When I attended last year’s White House Black History Month reception, it appeared few of us took note that it was the 50th anniversary of such observances. Then George Floyd and Black Lives Matter happened, seemingly changing things forever—particularly a reevaluation of the black experience.
Concerted efforts to commemorate black history go back almost a century. In 1926, black historian Carter G. Woodson designated the second week in February as “Negro History Week.” He selected the days between the birthdays of Abraham Lincoln on the 12th and Frederick Douglass on the 20th.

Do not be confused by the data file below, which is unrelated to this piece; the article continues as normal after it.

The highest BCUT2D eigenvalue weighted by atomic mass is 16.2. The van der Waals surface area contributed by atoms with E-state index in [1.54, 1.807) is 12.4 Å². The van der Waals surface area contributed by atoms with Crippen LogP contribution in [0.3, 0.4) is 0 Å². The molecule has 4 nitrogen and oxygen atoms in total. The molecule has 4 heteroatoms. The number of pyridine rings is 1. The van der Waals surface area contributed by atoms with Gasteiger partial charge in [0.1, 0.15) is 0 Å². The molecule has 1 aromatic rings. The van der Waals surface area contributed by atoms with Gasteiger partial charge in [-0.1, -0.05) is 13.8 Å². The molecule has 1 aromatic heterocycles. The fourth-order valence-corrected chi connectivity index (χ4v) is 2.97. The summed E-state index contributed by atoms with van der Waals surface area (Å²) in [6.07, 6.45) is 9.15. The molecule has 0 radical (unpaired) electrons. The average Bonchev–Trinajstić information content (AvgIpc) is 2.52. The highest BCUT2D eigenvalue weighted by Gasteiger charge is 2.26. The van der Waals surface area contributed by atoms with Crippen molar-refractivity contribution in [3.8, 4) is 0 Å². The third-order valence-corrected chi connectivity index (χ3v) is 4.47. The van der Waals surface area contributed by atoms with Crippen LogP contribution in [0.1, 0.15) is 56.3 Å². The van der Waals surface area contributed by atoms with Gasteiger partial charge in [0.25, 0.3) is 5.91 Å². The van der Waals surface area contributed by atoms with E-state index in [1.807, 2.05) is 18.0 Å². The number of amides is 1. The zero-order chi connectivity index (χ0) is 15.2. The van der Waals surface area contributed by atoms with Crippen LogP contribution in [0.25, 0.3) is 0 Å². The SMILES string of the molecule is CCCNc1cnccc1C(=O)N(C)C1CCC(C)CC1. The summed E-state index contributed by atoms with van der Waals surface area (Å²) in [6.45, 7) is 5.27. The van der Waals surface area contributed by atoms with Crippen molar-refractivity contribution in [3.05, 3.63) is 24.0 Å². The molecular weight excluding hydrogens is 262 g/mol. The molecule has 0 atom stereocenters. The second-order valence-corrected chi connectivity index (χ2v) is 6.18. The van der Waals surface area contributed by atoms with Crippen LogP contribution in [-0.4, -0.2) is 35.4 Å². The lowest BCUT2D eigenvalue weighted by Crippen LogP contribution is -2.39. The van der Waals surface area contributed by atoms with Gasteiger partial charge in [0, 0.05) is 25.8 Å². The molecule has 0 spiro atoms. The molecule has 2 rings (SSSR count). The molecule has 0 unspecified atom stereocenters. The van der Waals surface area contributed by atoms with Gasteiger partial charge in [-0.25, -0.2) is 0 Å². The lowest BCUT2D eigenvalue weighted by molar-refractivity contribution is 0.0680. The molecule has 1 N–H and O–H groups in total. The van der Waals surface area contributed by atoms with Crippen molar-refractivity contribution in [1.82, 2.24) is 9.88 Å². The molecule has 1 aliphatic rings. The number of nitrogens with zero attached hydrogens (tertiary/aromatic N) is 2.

In 1970, the Black United Students group at Kent State University launched Black History Month. It gained momentum after President Gerald Ford recognized it during the nation’s bicentennial celebration in 1976.
Still, growing up in the ‘70s and early ‘80s, I don’t remember an emphasis on black history in the classroom, even in February, until Stevie Wonder helped campaign for a Martin Luther King national holiday with